You are the owner of this article.
You have permission to edit this article.
Edit

Commentary: Emotions still hit hard when thinking of 9/11

  • Updated
  • 0
  • 2 min to read
Jodi Rall, Columnist File Photo

Jodi Rall is a Brentwood resident and writer. 

As the Herald staff was planning stories for our news budget, a story that I was working on made me think. I have been asking community members and leaders to share their memories of where they were when the horrific events of Sept. 11 occurred. 

The emotions flood over me just remembering.  

My husband was on a business trip to Chicago. The girls had already gone to school. Our sons were in pre-K and the 3-year-old class at Brentwood United Methodist Church’s day school. The youngest did not have school that day, as it was a Tuesday.  

I was in the master bathroom and had the TV on in the bedroom. We were getting ready to leave to take my oldest son to the day school when he came running into the bathroom saying, “Mama, a plane just crashed into the World Trade Center!” — as a side note, he knew what the buildings were at his age because his daddy had been there on business many times before.  

I walked into the bedroom holding my youngest son and just sat down on the bed. 

Surreal and stunned, I just thought, “How is this happening?”  

In a state of shock, I knew my boys could not watch this. We left for school, and I frantically called my husband. I could not reach him and, thinking that Chicago, like New York, was a big city with tall buildings, felt sick to my stomach.  

After delivering my older son to his classroom, I stood with other mothers and the children’s minister. We were all upset and just wanted to be with one another.  

I took my baby boy with me to the chapel and just sat there.  

That evening, three of my four children had a lot of questions. My youngest was quiet and clingy, as he sensed that something was terribly wrong. I did not have the answers to the whys. “Terrorism” became a new word in their vocabulary.  

I went outside with the children to keep them away from the TV. Protecting their innocence seemed important, and honestly, I could not keep watching.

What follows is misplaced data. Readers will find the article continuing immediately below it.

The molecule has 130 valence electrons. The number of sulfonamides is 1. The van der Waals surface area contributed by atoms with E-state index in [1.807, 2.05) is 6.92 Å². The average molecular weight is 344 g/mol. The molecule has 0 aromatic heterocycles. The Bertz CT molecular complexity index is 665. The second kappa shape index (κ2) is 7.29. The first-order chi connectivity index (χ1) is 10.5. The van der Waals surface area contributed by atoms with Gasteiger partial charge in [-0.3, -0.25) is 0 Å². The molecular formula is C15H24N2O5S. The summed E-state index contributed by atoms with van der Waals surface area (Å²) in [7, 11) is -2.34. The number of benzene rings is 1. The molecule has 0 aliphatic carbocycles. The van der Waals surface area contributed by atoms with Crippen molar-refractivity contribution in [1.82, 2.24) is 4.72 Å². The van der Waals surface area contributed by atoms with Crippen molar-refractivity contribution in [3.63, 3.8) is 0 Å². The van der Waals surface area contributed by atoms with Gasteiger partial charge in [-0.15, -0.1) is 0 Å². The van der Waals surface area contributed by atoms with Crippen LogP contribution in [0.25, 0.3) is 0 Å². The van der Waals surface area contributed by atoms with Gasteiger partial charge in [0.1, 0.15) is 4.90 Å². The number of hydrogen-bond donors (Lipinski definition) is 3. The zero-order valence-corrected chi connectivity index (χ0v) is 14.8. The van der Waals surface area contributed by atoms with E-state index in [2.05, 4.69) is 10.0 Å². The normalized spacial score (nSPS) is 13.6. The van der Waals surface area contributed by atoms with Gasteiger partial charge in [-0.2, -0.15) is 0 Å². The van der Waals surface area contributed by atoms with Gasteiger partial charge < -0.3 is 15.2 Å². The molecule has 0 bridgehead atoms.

We lived in a cul-de-sac, and all the children were out in the street with chalk.  

This is the moment that haunts me until this day. I asked my oldest son, who was 5 years old, “Son, what are you drawing?” 

With the sweet innocence of a child, he said, “Mama, I am drawing stairs and ladders for the people to get out of the buildings.” He had drawn the towers, and coming out of windows were staircases and ladders to the ground below.  

My heart hurt on so many levels. Tears filled my eyes.  

When my husband finally got home to us, our son led him into the street to show him the drawings. When Eric looked at me, his eyes were also full of tears.  

Today, we still talk about that story. Everyone remembers where they were when our world was forever changed.  

No, we will never forget what happened 20 years ago. We must teach our children today about these events because of how many Americans died that day.  

Our first responders are heroes every day, but, on that day, they sacrificed their lives for us, and every day I am grateful to them.  

God Bless America.  

(0) comments

Welcome to the discussion.

Keep it Clean. Please avoid obscene, vulgar, lewd, racist or sexually-oriented language.
PLEASE TURN OFF YOUR CAPS LOCK.
Don't Threaten. Threats of harming another person will not be tolerated.
Be Truthful. Don't knowingly lie about anyone or anything.
Be Nice. No racism, sexism or any sort of -ism that is degrading to another person.
Be Proactive. Use the 'Report' link on each comment to let us know of abusive posts.
Share with Us. We'd love to hear eyewitness accounts, the history behind an article.